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Monday 14 February 2011

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Social media sounds easy but it’s not.

Used correctly by teenagers constantly seeking assurance that they belong, that they are popular and cool, it’s a no-brainer. They’ll put in the work because their very identity depends on it.

But for business, social media is a chore.

From my experience, most businesses embarking on a social media path do it because they don’t want to miss out on anything. There is very little expectation of an improvement in their bottom line, but they somehow get the feeling that they are investing in the future.

I count myself in this category. In my media businesses I think I am up to my third Facebook page and everyone of them is languishing for the same reason – the novelty quickly wears off and they become ignored.

And here’s the first lesson. Getting a “young person” to do it because it’s perceived to be a young person’s thing is a mistake. Being of the same generation will obviously help an author connect with his or her audience.

But making social media work relies on two things:

  • Having something worthwhile to say; and
  • Maintaining the discipline of actually doing it.

My Facebook business experiences have failed because of lack of discipline.

Twitter, on the other hand, has been a better experience. I use the 140-character “tweet” for little news flashes. And there’s no real pressure to come up with something. If there’s news, then tweet. If not, then don’t.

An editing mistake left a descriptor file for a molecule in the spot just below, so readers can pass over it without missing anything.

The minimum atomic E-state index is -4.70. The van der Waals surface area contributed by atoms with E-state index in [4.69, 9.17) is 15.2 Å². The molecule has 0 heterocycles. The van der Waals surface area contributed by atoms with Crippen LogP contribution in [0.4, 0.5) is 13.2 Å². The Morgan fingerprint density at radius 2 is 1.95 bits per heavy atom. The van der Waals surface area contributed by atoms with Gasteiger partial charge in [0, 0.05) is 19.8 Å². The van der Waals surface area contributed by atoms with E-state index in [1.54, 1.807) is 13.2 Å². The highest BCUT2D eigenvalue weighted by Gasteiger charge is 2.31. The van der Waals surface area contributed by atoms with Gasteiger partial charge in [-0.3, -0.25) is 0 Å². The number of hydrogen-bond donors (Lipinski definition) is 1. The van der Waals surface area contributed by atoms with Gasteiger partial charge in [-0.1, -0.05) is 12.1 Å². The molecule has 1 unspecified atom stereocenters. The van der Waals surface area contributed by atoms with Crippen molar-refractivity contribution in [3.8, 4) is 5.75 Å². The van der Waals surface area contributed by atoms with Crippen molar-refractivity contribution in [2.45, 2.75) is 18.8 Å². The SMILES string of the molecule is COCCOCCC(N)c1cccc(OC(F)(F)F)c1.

My thinking is that people will follow if they get quality information.

The number of “friends” or “followers” is the obvious metric in social media. But it’s a flawed measure because you see examples of people “following” hundreds (if not thousands) of others and you just know that they physically can’t pay attention to them all.

If a business is using social media for communications (as opposed to sales), then the only way of measuring success would be how much feedback it gets. And even then, an instinctive approach is the best way to measure it.

If it’s sales you want, then sales are the metric.

I’ve seen some great local operators in this space. One person in particular I rate highly.

Operating in the hospitality space, her employer’s return on investment must be off the scale. I see the effort online and it’s massive. “When does this person sleep?” I think. I see the bums on seats in her venues and I see the empty tables in neighbouring businesses.

One clever technique I learned from her was to offer a chance to win something in return for “following” or re-tweeting. It never ceases to amaze me how people put themselves forward if they think they’ll “win” something.

I personally wouldn’t subject myself to future “spam” for a chance to win a discount off a meal. But, hey, that doesn’t mean it doesn’t work. It becomes viral and results in more and more “followers”.

And in consumer marketing, it’s the numbers that count.


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